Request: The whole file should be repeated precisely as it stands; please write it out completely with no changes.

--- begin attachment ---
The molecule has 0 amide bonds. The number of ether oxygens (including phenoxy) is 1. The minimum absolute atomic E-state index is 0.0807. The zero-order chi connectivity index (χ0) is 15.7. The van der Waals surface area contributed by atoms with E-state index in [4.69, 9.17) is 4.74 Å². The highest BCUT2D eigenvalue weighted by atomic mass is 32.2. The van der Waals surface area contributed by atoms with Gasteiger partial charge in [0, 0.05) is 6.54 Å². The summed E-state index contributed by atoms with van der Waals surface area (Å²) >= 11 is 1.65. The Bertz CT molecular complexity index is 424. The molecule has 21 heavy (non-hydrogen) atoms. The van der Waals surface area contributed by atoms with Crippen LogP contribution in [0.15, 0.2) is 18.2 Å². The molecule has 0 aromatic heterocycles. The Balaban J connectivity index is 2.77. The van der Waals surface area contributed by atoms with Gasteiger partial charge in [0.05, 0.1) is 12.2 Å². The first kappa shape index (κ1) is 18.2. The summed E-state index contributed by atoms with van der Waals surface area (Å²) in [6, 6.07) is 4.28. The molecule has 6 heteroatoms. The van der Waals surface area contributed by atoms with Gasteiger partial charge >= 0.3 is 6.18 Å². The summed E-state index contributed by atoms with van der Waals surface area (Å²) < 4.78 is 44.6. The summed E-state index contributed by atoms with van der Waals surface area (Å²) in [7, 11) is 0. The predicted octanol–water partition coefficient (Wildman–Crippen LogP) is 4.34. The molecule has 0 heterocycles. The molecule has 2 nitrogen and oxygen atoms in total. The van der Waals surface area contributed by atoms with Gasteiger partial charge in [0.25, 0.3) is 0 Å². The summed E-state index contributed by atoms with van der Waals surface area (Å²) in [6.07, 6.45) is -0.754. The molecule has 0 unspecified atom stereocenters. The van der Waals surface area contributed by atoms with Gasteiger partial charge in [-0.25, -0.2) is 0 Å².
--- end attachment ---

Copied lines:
The molecule has 0 amide bonds. The number of ether oxygens (including phenoxy) is 1. The minimum absolute atomic E-state index is 0.0807. The zero-order chi connectivity index (χ0) is 15.7. The van der Waals surface area contributed by atoms with E-state index in [4.69, 9.17) is 4.74 Å². The highest BCUT2D eigenvalue weighted by atomic mass is 32.2. The van der Waals surface area contributed by atoms with Gasteiger partial charge in [0, 0.05) is 6.54 Å². The summed E-state index contributed by atoms with van der Waals surface area (Å²) >= 11 is 1.65. The Bertz CT molecular complexity index is 424. The molecule has 21 heavy (non-hydrogen) atoms. The van der Waals surface area contributed by atoms with Crippen LogP contribution in [0.15, 0.2) is 18.2 Å². The molecule has 0 aromatic heterocycles. The Balaban J connectivity index is 2.77. The van der Waals surface area contributed by atoms with Gasteiger partial charge in [0.05, 0.1) is 12.2 Å². The first kappa shape index (κ1) is 18.2. The summed E-state index contributed by atoms with van der Waals surface area (Å²) in [6, 6.07) is 4.28. The molecule has 6 heteroatoms. The van der Waals surface area contributed by atoms with Gasteiger partial charge >= 0.3 is 6.18 Å². The summed E-state index contributed by atoms with van der Waals surface area (Å²) < 4.78 is 44.6. The summed E-state index contributed by atoms with van der Waals surface area (Å²) in [7, 11) is 0. The predicted octanol–water partition coefficient (Wildman–Crippen LogP) is 4.34. The molecule has 0 heterocycles. The molecule has 2 nitrogen and oxygen atoms in total. The van der Waals surface area contributed by atoms with Gasteiger partial charge in [0.25, 0.3) is 0 Å². The summed E-state index contributed by atoms with van der Waals surface area (Å²) in [6.07, 6.45) is -0.754. The molecule has 0 unspecified atom stereocenters. The van der Waals surface area contributed by atoms with Gasteiger partial charge in [-0.25, -0.2) is 0 Å².